Published: 12 May, 2011
What do shoppers say? Exclusive research shows the power of the internet in influencing shopper behaviour.
In the second round of the What do Shoppers Say research, market research specialists ROI Team asked customers at the Mall’s properties in Uxbridge, Blackburn, and Luton about their use of social media and the internet when planning their shopping trips.
And it is clear that the old barrier between ‘clicks’ and ‘bricks’ is breaking down fast. The internet is no longer reserved for online shopping – for many it has become an integral part of any shopping trip and half of our shoppers said they visit a website to plan their shopping trips.
Google and other search engines are the most used sites. With almost a quarter of shoppers using one as part of their planning, centre managers need to be aware of the danger of their shoppers being diverted away at this point. Significantly, three times as many shoppers use a search engine as use a centre’s own website so centres should consider using search engine optimisation to ensure their information features highly on the google rankings.
Not surprisingly, internet use is highest among younger shoppers. More than half of shoppers aged 18 to 44 - and almost one third of the youngest shoppers aged 18 to 24 - visit a website to plan their shopping trip. The proportion tails off among older shoppers.
Facebook is very popular with the youngest shoppers who regard shopping as a social activity, and it was cited by almost one third of those who use the internet to plan shopping trips. The use of price comparison sites increases steadily through life as price consciousness starts to dominate the shopping experience.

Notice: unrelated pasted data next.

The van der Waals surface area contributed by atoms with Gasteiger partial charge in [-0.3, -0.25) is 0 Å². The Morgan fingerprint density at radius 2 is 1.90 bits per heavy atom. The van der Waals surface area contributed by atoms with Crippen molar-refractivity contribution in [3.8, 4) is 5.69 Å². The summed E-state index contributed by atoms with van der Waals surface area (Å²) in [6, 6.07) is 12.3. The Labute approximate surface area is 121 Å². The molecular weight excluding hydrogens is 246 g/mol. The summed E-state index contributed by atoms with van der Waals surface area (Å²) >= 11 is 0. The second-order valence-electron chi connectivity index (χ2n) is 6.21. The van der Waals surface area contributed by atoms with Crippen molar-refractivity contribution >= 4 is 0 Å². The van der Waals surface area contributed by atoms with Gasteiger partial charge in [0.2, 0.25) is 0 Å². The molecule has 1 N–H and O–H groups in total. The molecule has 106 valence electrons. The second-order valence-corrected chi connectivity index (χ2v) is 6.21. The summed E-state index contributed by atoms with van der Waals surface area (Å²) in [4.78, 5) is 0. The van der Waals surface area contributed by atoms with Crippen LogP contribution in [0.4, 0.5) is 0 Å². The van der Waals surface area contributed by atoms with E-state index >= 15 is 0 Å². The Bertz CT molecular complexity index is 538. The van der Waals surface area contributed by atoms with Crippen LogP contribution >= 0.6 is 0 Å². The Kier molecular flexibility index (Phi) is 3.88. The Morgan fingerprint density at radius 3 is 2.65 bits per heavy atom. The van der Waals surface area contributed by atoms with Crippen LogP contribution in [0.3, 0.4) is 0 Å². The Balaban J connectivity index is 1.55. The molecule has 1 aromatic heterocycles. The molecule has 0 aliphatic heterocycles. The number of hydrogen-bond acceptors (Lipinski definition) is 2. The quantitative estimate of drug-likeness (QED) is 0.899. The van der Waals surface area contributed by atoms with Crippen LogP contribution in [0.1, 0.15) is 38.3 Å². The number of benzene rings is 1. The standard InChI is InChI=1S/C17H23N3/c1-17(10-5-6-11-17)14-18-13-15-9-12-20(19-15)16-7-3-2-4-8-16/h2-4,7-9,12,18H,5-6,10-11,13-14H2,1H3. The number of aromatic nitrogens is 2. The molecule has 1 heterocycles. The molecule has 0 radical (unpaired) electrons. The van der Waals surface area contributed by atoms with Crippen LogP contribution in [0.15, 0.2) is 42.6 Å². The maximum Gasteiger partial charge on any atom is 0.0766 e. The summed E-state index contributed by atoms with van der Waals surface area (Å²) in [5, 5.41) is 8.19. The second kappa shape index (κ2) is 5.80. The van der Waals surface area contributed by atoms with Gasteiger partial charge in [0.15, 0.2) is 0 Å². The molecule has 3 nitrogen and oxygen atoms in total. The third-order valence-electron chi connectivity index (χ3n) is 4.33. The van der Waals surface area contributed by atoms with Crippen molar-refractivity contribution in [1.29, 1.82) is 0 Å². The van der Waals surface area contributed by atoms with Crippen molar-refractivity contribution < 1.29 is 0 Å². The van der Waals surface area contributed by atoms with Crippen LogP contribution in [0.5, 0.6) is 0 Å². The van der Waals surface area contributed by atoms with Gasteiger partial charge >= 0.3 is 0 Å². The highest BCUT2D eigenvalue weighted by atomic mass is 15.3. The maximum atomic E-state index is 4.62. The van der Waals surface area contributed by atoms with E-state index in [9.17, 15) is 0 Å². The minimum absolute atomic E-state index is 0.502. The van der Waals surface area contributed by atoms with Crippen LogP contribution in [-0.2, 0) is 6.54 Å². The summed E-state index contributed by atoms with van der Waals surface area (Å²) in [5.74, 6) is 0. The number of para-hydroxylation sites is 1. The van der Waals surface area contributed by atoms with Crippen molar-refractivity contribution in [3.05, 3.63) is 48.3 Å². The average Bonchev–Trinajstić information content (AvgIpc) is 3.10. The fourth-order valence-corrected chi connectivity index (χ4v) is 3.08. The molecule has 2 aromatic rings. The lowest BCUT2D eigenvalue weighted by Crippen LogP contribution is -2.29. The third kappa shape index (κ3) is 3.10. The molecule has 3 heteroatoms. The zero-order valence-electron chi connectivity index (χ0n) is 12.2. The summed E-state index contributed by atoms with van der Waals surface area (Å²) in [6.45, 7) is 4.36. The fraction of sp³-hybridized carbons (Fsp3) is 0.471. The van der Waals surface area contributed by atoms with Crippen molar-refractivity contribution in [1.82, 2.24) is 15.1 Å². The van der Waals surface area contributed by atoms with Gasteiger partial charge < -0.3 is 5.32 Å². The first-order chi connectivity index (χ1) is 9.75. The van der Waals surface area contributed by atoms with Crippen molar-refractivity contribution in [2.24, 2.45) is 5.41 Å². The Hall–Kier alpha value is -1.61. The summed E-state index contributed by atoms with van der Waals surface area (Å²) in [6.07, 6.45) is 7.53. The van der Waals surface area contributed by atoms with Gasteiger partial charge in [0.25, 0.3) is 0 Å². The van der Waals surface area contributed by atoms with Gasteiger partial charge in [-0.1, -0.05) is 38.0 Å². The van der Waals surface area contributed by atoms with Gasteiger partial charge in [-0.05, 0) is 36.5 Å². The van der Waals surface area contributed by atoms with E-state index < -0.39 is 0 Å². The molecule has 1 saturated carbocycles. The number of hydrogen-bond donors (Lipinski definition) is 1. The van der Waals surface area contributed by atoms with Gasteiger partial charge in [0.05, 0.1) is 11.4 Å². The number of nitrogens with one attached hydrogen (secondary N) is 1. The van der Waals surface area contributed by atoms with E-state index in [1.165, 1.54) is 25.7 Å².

The researchers also found that the wealthiest shoppers make less use of the internet to plan their shopping trips; perhaps easily available spending power means they can be more spontaneous.
However Facebook is the platform of choice for the youngest shoppers at both ends of the social scale and it is used equally by young career professionals (‘Urban Prosperity’) and young people struggling by on benefits (‘Hard Pressed’). Price comparison sites are much more used by the ‘Comfortably Off’ shoppers.
The ROI Team researchers interviewed more than 400 shoppers in The Mall’s properties in Uxbridge, Blackburn, and Luton using ‘next available’ methodology. All interviews were carried out face-to-face inside the shopping centres between February 25 and 27, 2011.
Kris Hunt, CRM marketing manager at The Mall says: “The reach and growth of the internet is undeniable and from analysing our own online activities it’s no surprise that half of the people surveyed here are using the internet to plan their shopping trips and to make the most of their time.”
But she points out that the Mall’s customers see their community shopping centres as an important part of their social dialogue, and The Mall’s own research shows a majority of customers agree with the notion that ‘this centre plays an important role in the community.’
“A key focus for us at The Mall is how we bring these two factors together and capitalise on digital techniques to enhance our customer’s shopping experiences,” she says. “Retailers themselves know that a strong multi-channel model is key to success in this age, and shopping centres should be no different. We use our website, and increasingly social media such as Facebook, to highlight products, trends, promotions and give access to deals and offers which has become increasingly important in recent times”.